「of course, no, you can't be a formal member.」 - This isn't always the case.
The rules depend on the individual club. Some clubs only accept members from the school where the club is based, and others accept students from other clubs as well. When I was studying at a university in Tokyo, some of the clubs even had policies where only men from the school could join, but women from any school could join. I was personally part of a club that had members from four or five different schools which all had campuses fairly close to each other.
Some of the previous posters have mentioned the terms "circle" (サークル) and "dokokai" (同好会, literally "group that likes the same thing"), which, along with "club" (クラブ) and "bu" (部) are all words that can be used to mean "school club" or "school team" in Japan. In many Japanese universities, there will be multiple clubs for the same activity, often with different levels of how seriously they take the activity and how often they meet/practice.
For sports, generally the "bu" is what's considered the formal "team," and so those are almost always open only to students attending that university. For example, the Waseda University baseball-bu only accepts players who are attending Waseda University, trains intensely, and represents the school in official competitions/tournaments against other schools.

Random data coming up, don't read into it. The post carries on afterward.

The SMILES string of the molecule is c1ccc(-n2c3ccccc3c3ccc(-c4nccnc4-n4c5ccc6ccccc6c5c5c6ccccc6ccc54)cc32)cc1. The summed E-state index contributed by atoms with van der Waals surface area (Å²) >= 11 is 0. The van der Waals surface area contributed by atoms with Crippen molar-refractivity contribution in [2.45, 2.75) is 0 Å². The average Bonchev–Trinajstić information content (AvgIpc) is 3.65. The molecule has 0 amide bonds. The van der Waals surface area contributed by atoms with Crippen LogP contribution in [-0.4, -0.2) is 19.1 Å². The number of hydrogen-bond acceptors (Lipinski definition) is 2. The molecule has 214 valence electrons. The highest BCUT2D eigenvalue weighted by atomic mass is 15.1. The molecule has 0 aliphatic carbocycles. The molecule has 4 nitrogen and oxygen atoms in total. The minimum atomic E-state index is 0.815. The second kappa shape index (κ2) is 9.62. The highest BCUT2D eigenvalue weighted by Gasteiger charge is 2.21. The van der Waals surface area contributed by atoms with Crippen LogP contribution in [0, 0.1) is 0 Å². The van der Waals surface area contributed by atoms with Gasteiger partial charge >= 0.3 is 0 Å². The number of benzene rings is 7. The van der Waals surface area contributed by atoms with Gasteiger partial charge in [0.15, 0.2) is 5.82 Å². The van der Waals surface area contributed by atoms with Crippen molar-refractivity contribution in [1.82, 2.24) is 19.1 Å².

However, there are a lot of students who like playing baseball, but either can't or don't want to spend the amount of time practicing that the baseball-bu requires, or maybe simply aren't talented enough to make the team. But since they still want to play baseball, they might form a more relaxed baseball club. Maybe they don't practice every week. Maybe they don't have uniforms. But they're a group that gets together and play baseball from time to time, and forming a club is easier than just randomly trying to call up 17 other people you happen to know and see if they want to play a game. It's generally these lower-tier clubs (i.e. not the -bu) that sometimes accept members from outside the school.
At the school I went to, for example, there were around 20 different tennis clubs, with the tennis-bu at the top with people who had a shot at going pro (and the practice schedules to match), all the way down to a group that got together for an hour a month to hit balls on a court with no referees and then went out to eat and drink afterwards.
Some universities have directories that list all their clubs, and these will likely the membership eligibility for each club, but if you can't find such information, there's no harm in simply asking the club directly if they accept outside members. Bear in mind, though, that most university clubs do at least require members to be students. So, for example, if you're working, not studying, in Japan, odds are you won't be able to join.